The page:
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Unemployment reaches 12-year high

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Unemployment has reached 2.26 million - the highest since 1997, but it is far less than forecasters had been predicting.

According to figures released today by the Office for National Statistics, 39,000 people claimed unemployment benefit in May, but analysts had been expecting as much as 60,000.
 
However experts say it is too early to talk of a turnaround. The number of people in work fell by 271,000 to 29.1 million in the last three months, the largest quarterly drop since records began in 1971.
 
Hugo Sellert, head of economic research at Monster, said: "Employer demand for workers still falls way short of recent years' levels. Most indicators suggest that the UK economy remains stuck in a deep recession."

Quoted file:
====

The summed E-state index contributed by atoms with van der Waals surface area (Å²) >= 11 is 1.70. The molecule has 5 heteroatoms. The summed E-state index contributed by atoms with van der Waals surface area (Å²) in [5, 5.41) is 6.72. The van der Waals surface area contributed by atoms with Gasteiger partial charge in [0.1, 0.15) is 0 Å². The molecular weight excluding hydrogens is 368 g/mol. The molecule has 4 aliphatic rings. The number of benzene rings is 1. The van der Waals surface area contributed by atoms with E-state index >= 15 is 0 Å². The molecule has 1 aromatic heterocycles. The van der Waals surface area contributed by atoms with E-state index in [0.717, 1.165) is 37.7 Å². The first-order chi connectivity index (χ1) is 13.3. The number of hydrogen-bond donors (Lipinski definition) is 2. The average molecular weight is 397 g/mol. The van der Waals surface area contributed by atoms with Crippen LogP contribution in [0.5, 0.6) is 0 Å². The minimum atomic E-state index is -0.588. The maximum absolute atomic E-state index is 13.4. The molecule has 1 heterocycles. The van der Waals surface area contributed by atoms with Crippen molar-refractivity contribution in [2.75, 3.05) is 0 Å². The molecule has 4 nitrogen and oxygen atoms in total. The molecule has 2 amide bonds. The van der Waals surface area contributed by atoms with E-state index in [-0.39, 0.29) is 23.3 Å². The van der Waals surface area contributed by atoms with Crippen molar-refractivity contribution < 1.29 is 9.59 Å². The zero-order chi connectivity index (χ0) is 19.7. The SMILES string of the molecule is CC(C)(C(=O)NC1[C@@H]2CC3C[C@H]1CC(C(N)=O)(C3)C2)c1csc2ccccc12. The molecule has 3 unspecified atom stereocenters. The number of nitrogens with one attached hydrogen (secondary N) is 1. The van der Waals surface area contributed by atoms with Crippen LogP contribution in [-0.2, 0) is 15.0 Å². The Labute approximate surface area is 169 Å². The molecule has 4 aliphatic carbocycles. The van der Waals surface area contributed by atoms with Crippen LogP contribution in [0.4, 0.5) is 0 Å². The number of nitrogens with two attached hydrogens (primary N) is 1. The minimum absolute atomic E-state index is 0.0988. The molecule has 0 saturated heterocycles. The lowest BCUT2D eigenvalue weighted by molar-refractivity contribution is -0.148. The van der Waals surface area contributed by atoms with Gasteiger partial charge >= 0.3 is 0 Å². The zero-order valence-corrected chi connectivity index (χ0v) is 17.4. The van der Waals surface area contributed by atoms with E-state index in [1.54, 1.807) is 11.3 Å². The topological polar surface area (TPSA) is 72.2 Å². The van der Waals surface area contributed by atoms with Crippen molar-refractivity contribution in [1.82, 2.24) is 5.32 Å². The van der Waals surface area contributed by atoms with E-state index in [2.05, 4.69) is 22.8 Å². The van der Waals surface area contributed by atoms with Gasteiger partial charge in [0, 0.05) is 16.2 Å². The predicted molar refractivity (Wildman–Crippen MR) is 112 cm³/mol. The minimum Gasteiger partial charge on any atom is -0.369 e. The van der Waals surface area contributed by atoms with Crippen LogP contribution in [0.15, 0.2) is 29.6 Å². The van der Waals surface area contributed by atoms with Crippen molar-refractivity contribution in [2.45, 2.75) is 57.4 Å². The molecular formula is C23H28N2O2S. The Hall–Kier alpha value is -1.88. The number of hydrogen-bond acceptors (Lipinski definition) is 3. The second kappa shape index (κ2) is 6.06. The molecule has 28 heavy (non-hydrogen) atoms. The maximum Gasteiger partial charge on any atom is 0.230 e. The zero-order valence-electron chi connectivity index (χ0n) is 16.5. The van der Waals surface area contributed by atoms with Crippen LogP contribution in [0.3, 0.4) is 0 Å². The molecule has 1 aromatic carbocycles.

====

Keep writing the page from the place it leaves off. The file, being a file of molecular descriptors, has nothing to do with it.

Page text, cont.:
David Kern, chief economist at the British Chambers of Commerce (BCC) said: ""These jobless figures are slightly better than feared, but the overall situation remains grim. It is much too early to talk about the end of recession."
 
Official unemployment is now 7.2%. The UK employment rate is 73.3%, down 0.8% from the previous quarter.

Despite reports at the start of June, that the worst of recession might be over, this latest news comes as the BCC predicted yesterday unemployment will rise to 3.2 million - or 10% of the workforce - by the secod half of 2010.